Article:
So here’s the thing: I’ve been working in audio for 15 years now. I’ve done composition and various sound design projects, in theater and elsewhere. I worked at Meyer Sound for eight years, in product development. I’ve mixed FOH and monitors, recorded live orchestra performances, programmed show control touch screens, and drove around town hauling speakers from site to site in the middle of the night. I’ve worked directly with a lot of people in the audio industry, people with pretty much every related career imaginable: theme park designers, famous musicians, scientists, radio techs, engineers (of the audio, electrical, mechanical, production, manufacturing, network, and software varieties), designers, directors, A2s, audiologists, even actual tonmeisters

And across all the places I’ve worked, in professional audio, there’s one situation which has happened over and over again.

Imagine this: You’re starting a new gig, at a new venue, or with a new crew, a new town, whatever. You’re meeting the new people, getting things set up, figuring out who does what, and you’re all hanging out during a break. If you happen to be female, you get the doubting glances, the exchanging of questioning looks with others, the unspoken “Is she supposed to be here?” skepticism that requires you to repeat everything you say, followed up with some irrefutable proof that you know what you’re talking about.

But it’s ok… you get used to it.

And then it happens – some guy makes a misogynist comment, an inappropriate joke. He looks at you: “Sorry”, he says, in that challenging, sorry-not-sorry tone, waiting for you to either condone or condemn his behavior in front of the group.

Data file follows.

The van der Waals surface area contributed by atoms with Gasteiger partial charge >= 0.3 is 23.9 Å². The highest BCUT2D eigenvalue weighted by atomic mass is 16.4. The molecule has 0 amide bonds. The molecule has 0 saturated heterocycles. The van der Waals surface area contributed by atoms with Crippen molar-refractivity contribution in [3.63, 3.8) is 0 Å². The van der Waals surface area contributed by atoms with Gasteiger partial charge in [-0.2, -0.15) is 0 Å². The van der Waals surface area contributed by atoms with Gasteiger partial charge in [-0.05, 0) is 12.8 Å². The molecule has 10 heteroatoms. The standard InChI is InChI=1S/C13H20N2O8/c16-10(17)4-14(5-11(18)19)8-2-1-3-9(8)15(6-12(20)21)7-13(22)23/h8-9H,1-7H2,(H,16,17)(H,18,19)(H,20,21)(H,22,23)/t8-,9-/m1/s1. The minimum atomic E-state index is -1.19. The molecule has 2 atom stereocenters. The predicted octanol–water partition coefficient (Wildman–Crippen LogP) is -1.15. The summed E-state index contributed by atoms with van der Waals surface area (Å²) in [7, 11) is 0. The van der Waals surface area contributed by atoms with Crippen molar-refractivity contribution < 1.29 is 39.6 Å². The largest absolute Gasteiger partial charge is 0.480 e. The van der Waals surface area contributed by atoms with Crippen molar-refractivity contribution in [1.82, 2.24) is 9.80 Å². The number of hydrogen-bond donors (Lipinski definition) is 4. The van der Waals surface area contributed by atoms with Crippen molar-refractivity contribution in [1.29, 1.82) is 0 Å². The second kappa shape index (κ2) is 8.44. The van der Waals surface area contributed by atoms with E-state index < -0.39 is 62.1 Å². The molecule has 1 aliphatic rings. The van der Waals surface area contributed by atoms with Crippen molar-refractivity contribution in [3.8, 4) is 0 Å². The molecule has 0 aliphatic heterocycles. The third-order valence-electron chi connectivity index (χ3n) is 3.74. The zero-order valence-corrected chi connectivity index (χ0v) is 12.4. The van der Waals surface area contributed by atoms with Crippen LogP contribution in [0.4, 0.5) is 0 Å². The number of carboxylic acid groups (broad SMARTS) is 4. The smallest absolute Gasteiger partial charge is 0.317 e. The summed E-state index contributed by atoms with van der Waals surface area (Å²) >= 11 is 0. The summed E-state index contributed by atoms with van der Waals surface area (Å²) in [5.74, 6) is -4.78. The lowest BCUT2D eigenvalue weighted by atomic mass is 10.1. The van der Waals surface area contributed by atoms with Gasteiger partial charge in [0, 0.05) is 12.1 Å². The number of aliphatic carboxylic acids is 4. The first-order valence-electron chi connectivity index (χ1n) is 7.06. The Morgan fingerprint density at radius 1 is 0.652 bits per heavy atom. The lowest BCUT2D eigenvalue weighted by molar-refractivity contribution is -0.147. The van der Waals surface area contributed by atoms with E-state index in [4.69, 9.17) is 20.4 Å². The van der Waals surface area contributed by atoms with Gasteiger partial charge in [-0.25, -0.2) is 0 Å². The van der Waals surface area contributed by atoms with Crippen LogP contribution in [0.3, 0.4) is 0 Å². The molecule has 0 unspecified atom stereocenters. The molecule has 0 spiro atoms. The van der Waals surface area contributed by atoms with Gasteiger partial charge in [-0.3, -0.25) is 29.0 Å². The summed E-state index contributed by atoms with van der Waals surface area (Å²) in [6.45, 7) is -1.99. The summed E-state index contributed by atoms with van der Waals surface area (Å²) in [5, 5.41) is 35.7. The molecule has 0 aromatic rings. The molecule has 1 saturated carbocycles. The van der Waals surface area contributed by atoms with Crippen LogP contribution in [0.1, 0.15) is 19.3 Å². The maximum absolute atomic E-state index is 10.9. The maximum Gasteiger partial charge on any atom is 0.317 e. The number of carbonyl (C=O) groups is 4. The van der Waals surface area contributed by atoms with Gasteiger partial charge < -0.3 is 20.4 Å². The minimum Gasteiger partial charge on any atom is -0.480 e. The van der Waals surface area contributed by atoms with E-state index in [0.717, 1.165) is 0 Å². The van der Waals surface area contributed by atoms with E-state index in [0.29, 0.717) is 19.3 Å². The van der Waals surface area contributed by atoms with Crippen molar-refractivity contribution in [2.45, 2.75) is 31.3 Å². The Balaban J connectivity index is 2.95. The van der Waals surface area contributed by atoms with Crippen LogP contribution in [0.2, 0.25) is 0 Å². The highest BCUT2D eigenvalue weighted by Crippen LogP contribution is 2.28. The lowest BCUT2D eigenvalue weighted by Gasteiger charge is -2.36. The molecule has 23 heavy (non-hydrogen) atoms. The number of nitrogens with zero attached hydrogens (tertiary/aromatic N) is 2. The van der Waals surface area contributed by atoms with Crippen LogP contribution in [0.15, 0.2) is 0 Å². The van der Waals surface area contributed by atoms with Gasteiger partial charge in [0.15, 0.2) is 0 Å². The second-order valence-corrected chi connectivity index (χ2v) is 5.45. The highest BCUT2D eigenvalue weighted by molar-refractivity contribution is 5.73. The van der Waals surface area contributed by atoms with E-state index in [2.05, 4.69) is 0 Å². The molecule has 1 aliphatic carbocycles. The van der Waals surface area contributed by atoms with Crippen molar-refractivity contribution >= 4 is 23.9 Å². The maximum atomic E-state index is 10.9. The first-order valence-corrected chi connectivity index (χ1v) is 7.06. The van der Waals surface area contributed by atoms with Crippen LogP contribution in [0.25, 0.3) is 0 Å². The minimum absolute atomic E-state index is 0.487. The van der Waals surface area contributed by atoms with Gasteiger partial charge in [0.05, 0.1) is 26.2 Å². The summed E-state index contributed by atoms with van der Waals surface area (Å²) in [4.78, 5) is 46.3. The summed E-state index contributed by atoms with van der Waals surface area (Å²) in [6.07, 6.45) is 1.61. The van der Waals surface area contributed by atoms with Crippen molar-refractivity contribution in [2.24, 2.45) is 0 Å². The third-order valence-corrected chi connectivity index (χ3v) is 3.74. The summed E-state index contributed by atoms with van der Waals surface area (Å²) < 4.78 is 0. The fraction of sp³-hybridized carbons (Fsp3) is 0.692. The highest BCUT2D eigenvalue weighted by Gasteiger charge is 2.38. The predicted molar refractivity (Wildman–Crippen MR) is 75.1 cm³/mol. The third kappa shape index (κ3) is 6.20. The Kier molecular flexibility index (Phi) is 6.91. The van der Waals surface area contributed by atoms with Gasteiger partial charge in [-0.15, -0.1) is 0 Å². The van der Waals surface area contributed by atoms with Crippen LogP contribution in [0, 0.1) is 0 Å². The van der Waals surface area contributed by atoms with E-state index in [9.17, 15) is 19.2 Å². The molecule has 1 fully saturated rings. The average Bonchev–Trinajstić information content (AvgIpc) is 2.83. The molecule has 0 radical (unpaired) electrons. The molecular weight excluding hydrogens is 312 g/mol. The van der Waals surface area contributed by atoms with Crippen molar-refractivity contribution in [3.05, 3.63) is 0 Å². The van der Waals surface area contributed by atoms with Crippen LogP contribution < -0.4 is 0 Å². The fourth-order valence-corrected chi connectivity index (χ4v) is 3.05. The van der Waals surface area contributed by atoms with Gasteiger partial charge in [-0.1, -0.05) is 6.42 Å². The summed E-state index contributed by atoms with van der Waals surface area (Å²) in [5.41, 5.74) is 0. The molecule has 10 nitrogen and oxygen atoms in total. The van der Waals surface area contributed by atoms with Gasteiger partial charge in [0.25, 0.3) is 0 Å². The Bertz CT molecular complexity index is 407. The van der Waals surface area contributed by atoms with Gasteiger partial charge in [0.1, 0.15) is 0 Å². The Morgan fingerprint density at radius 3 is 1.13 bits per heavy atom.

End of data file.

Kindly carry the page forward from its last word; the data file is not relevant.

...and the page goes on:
The social pressure to accept is extreme – if you condemn them, you’re the outsider, you’re the one who can’t take a joke, you’re uptight, easily offended, and most ironically, they won’t respect you. 

So what do you do? 

“It’s ok…” you sigh, in a half-jokey long-suffering kind of way, or try to laugh it off convincingly, possibly bringing up some other time when you had to deal with similar or worse personalities.

“…I’m used to it.”


And maybe you are used to it. Maybe you’re used to it because it’s the same thing that’s happened at every other place you’ve ever worked. Maybe it’s something that you are required to get used to in order to just have the kind of job you want.

So here’s my question: Why is this a requirement in this industry? Or any industry? Why do I have to “get used to” men making “jokes” about women, acting unprofessional, talking down to me, and telling me immature sexist shit while I’m just trying to do my fucking job?

Who the hell wants to be exposed to that so much that they have to get used to it?

So please, don’t blame the women who chose to do something different for not being passionate enough, or knowledgeable enough, or interested enough to work in the audio industry – they definitely are. But it’s immediately clear, in any community, what kind of behavior is accepted or rejected, and you, as a member of your community, have the power to cast your vote on any behavior you see, good or bad. I consider myself fortunate to now be a part of communities and a workplace where this does not and would not happen. Consider what you want for your community, and act accordingly.